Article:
Avoid Membership Renewal Mistakes

Sat, Aug 25, 2012 at 2:05PM

Hardy Smith, Nonprofit Consultant & Speaker

As hard as it is to believe, there are associations and nonprofits that do not commit to the work needed for making their annual membership renewals a priority.

Many organizations simply send out a generic once-a-year renewal notice without any additional effort. This business-as-usual approach is a big mistake.

Member dependent groups are seeing an increasing number of individuals who are questioning the continuation of their memberships. And our current economic climate is another reason this is not a time for a passive approach to renewals.

You can improve your member retention if you use a structured focus that emphasizes personal contact. Here are six tips that will increase the effectiveness of your renewal efforts.

Organize your renewal campaign as if it’s your most important activity of the year. Create definite goals with an action plan for achieving your numbers.

Recruit persistent people who are your get-it-done folks for follow-ups. Identify and assign personal connection match ups, and then do the follow up to make sure the contacts are being made. Remember, the everybody-try-to-call-somebody-on-the-list routine rarely works!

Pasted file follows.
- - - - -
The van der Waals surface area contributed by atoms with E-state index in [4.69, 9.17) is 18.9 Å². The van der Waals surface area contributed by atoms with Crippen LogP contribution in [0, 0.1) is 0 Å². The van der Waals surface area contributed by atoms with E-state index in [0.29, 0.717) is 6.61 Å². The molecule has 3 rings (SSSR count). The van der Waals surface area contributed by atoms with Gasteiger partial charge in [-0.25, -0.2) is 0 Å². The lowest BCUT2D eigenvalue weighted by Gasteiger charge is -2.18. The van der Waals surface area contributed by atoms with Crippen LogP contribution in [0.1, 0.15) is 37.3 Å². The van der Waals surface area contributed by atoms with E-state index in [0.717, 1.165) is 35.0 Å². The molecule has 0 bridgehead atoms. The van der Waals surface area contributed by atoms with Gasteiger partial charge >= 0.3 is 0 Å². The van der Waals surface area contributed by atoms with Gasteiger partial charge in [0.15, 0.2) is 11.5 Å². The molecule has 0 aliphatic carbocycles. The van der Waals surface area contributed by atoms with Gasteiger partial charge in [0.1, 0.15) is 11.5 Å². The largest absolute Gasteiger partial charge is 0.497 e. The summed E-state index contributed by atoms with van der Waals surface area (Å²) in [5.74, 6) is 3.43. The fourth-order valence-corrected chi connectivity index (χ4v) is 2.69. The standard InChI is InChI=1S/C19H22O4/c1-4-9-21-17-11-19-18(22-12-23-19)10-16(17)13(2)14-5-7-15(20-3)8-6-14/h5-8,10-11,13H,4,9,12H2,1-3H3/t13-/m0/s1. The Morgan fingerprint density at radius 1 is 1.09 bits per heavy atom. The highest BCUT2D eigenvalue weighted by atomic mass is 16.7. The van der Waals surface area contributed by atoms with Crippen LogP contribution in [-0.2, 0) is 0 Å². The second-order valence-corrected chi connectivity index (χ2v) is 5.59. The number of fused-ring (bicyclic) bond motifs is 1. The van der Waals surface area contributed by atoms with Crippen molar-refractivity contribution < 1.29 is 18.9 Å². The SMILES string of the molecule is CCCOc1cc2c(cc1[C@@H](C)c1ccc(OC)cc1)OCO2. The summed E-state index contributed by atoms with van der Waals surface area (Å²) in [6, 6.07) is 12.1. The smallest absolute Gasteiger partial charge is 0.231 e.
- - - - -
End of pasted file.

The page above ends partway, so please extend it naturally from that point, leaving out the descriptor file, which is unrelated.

Individualize renewal requests; and certainly don’t address them to Dear Member. Supplement initial communications with telephone calls and personal visits.

Communicate specific value and benefit to your members. What problem do your members have that being a part of your organization will solve?

The best renewal activity is one that is ongoing.

Work to get members engaged. Reach out to those whose attendance has been declining. Make sure you regularly let your members know they are appreciated. It’s difficult for people to feel valued if they hear from you only when it’s time to ask for money.

Be sure to acknowledge each renewal with a personalized thank you, and have a process that ensures your members are getting the positive experience they paid for.

If your organization needs to improve its approach to renewals, following these action steps will yield positive results.  Finally, a lesson I use to help associations and nonprofits with their renewals is this:  You get what you follow up on.


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